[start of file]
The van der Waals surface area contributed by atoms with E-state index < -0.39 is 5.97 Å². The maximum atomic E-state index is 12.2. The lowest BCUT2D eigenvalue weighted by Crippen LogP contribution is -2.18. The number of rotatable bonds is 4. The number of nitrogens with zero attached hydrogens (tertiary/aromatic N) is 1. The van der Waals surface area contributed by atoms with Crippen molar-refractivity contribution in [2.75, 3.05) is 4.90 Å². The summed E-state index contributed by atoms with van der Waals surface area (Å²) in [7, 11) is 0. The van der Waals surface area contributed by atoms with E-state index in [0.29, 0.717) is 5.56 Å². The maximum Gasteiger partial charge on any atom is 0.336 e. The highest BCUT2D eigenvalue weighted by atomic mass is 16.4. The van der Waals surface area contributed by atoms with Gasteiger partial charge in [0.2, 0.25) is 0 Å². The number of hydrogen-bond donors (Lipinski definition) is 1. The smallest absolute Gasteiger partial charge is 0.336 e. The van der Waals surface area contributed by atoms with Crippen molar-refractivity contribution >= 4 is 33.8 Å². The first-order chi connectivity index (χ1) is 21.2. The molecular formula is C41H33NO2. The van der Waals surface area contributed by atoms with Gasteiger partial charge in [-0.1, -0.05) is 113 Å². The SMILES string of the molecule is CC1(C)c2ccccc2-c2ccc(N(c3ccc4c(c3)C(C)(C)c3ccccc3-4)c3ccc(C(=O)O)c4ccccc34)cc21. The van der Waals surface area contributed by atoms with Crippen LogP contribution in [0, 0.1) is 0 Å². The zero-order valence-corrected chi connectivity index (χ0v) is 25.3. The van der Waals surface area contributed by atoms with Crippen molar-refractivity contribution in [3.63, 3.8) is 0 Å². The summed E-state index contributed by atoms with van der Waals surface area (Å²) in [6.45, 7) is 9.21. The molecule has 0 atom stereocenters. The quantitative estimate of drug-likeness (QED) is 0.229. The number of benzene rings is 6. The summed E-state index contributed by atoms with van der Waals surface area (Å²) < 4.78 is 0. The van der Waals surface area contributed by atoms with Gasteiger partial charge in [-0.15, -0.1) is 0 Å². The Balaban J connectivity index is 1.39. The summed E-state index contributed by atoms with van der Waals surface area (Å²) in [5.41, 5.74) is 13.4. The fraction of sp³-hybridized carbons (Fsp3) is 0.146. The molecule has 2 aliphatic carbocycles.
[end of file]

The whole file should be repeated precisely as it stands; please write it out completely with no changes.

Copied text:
The van der Waals surface area contributed by atoms with E-state index < -0.39 is 5.97 Å². The maximum atomic E-state index is 12.2. The lowest BCUT2D eigenvalue weighted by Crippen LogP contribution is -2.18. The number of rotatable bonds is 4. The number of nitrogens with zero attached hydrogens (tertiary/aromatic N) is 1. The van der Waals surface area contributed by atoms with Crippen molar-refractivity contribution in [2.75, 3.05) is 4.90 Å². The summed E-state index contributed by atoms with van der Waals surface area (Å²) in [7, 11) is 0. The van der Waals surface area contributed by atoms with E-state index in [0.29, 0.717) is 5.56 Å². The maximum Gasteiger partial charge on any atom is 0.336 e. The highest BCUT2D eigenvalue weighted by atomic mass is 16.4. The van der Waals surface area contributed by atoms with Gasteiger partial charge in [0.2, 0.25) is 0 Å². The number of hydrogen-bond donors (Lipinski definition) is 1. The smallest absolute Gasteiger partial charge is 0.336 e. The van der Waals surface area contributed by atoms with Crippen molar-refractivity contribution >= 4 is 33.8 Å². The first-order chi connectivity index (χ1) is 21.2. The molecular formula is C41H33NO2. The van der Waals surface area contributed by atoms with Gasteiger partial charge in [-0.1, -0.05) is 113 Å². The SMILES string of the molecule is CC1(C)c2ccccc2-c2ccc(N(c3ccc4c(c3)C(C)(C)c3ccccc3-4)c3ccc(C(=O)O)c4ccccc34)cc21. The van der Waals surface area contributed by atoms with Crippen LogP contribution in [0, 0.1) is 0 Å². The zero-order valence-corrected chi connectivity index (χ0v) is 25.3. The van der Waals surface area contributed by atoms with Crippen molar-refractivity contribution in [3.63, 3.8) is 0 Å². The summed E-state index contributed by atoms with van der Waals surface area (Å²) in [6.45, 7) is 9.21. The molecule has 0 atom stereocenters. The quantitative estimate of drug-likeness (QED) is 0.229. The number of benzene rings is 6. The summed E-state index contributed by atoms with van der Waals surface area (Å²) < 4.78 is 0. The van der Waals surface area contributed by atoms with Gasteiger partial charge in [-0.15, -0.1) is 0 Å². The Balaban J connectivity index is 1.39. The summed E-state index contributed by atoms with van der Waals surface area (Å²) in [5.41, 5.74) is 13.4. The fraction of sp³-hybridized carbons (Fsp3) is 0.146. The molecule has 2 aliphatic carbocycles.